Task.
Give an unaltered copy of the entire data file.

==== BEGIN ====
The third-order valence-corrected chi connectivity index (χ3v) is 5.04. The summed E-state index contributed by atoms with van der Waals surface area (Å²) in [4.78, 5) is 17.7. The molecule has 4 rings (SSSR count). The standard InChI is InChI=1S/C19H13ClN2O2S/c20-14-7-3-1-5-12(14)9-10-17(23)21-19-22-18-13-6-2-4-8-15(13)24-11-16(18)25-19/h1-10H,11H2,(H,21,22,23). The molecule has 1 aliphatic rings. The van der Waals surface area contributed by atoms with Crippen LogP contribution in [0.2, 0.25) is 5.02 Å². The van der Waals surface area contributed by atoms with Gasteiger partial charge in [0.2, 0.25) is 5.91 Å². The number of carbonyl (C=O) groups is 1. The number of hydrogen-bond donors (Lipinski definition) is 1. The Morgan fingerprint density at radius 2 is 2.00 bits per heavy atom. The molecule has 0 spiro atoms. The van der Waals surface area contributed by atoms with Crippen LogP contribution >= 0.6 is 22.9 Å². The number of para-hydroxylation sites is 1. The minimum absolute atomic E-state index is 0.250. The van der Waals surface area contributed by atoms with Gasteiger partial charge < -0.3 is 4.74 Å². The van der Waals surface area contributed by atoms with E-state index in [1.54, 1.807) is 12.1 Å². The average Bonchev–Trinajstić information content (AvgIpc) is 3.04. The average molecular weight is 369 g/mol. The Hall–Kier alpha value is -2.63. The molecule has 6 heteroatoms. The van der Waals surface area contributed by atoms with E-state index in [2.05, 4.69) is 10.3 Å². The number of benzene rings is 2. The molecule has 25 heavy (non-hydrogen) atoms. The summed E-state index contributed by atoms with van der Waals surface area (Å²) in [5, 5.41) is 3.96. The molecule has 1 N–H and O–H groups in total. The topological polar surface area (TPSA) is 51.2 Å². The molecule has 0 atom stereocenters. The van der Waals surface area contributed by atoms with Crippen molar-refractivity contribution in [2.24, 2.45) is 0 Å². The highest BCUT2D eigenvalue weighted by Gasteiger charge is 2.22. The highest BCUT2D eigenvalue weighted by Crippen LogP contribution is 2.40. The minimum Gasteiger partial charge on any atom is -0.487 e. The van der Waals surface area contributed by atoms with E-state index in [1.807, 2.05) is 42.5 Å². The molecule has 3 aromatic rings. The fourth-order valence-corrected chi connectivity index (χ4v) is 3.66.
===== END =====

The third-order valence-corrected chi connectivity index (χ3v) is 5.04. The summed E-state index contributed by atoms with van der Waals surface area (Å²) in [4.78, 5) is 17.7. The molecule has 4 rings (SSSR count). The standard InChI is InChI=1S/C19H13ClN2O2S/c20-14-7-3-1-5-12(14)9-10-17(23)21-19-22-18-13-6-2-4-8-15(13)24-11-16(18)25-19/h1-10H,11H2,(H,21,22,23). The molecule has 1 aliphatic rings. The van der Waals surface area contributed by atoms with Crippen LogP contribution in [0.2, 0.25) is 5.02 Å². The van der Waals surface area contributed by atoms with Gasteiger partial charge in [0.2, 0.25) is 5.91 Å². The number of carbonyl (C=O) groups is 1. The number of hydrogen-bond donors (Lipinski definition) is 1. The Morgan fingerprint density at radius 2 is 2.00 bits per heavy atom. The molecule has 0 spiro atoms. The van der Waals surface area contributed by atoms with Crippen LogP contribution >= 0.6 is 22.9 Å². The number of para-hydroxylation sites is 1. The minimum absolute atomic E-state index is 0.250. The van der Waals surface area contributed by atoms with Gasteiger partial charge < -0.3 is 4.74 Å². The van der Waals surface area contributed by atoms with E-state index in [1.54, 1.807) is 12.1 Å². The average Bonchev–Trinajstić information content (AvgIpc) is 3.04. The average molecular weight is 369 g/mol. The Hall–Kier alpha value is -2.63. The molecule has 6 heteroatoms. The van der Waals surface area contributed by atoms with E-state index in [2.05, 4.69) is 10.3 Å². The number of benzene rings is 2. The molecule has 25 heavy (non-hydrogen) atoms. The summed E-state index contributed by atoms with van der Waals surface area (Å²) in [5, 5.41) is 3.96. The molecule has 1 N–H and O–H groups in total. The topological polar surface area (TPSA) is 51.2 Å². The molecule has 0 atom stereocenters. The van der Waals surface area contributed by atoms with Crippen molar-refractivity contribution in [2.24, 2.45) is 0 Å². The highest BCUT2D eigenvalue weighted by Gasteiger charge is 2.22. The highest BCUT2D eigenvalue weighted by Crippen LogP contribution is 2.40. The minimum Gasteiger partial charge on any atom is -0.487 e. The van der Waals surface area contributed by atoms with E-state index in [1.807, 2.05) is 42.5 Å². The molecule has 3 aromatic rings. The fourth-order valence-corrected chi connectivity index (χ4v) is 3.66.